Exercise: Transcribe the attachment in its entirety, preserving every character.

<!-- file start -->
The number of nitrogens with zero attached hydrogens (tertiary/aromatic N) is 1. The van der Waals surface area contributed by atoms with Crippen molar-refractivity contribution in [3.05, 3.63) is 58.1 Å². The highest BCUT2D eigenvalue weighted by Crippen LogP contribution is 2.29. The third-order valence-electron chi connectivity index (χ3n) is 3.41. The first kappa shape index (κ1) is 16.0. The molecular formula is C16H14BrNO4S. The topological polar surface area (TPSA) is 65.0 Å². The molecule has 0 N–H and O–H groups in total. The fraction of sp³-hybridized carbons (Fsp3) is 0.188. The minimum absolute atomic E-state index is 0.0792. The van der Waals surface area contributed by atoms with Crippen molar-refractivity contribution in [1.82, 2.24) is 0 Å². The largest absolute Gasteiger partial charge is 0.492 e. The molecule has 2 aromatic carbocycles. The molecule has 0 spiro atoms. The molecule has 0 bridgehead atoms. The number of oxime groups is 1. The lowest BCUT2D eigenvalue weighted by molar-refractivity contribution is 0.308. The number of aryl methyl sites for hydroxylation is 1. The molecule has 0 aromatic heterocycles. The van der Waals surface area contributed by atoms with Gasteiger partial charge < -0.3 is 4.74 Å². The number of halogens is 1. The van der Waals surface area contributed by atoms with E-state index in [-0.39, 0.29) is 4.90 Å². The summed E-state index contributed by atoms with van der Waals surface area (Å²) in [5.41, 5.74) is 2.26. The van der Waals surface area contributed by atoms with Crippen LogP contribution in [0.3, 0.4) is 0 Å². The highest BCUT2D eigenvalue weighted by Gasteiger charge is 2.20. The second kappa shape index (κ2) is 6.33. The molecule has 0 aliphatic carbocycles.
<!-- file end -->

The number of nitrogens with zero attached hydrogens (tertiary/aromatic N) is 1. The van der Waals surface area contributed by atoms with Crippen molar-refractivity contribution in [3.05, 3.63) is 58.1 Å². The highest BCUT2D eigenvalue weighted by Crippen LogP contribution is 2.29. The third-order valence-electron chi connectivity index (χ3n) is 3.41. The first kappa shape index (κ1) is 16.0. The molecular formula is C16H14BrNO4S. The topological polar surface area (TPSA) is 65.0 Å². The molecule has 0 N–H and O–H groups in total. The fraction of sp³-hybridized carbons (Fsp3) is 0.188. The minimum absolute atomic E-state index is 0.0792. The van der Waals surface area contributed by atoms with Crippen molar-refractivity contribution in [1.82, 2.24) is 0 Å². The largest absolute Gasteiger partial charge is 0.492 e. The molecule has 2 aromatic carbocycles. The molecule has 0 spiro atoms. The molecule has 0 bridgehead atoms. The number of oxime groups is 1. The lowest BCUT2D eigenvalue weighted by molar-refractivity contribution is 0.308. The number of aryl methyl sites for hydroxylation is 1. The molecule has 0 aromatic heterocycles. The van der Waals surface area contributed by atoms with Gasteiger partial charge < -0.3 is 4.74 Å². The number of halogens is 1. The van der Waals surface area contributed by atoms with E-state index in [-0.39, 0.29) is 4.90 Å². The summed E-state index contributed by atoms with van der Waals surface area (Å²) in [5.41, 5.74) is 2.26. The van der Waals surface area contributed by atoms with Crippen LogP contribution in [0.3, 0.4) is 0 Å². The highest BCUT2D eigenvalue weighted by Gasteiger charge is 2.20. The second kappa shape index (κ2) is 6.33. The molecule has 0 aliphatic carbocycles.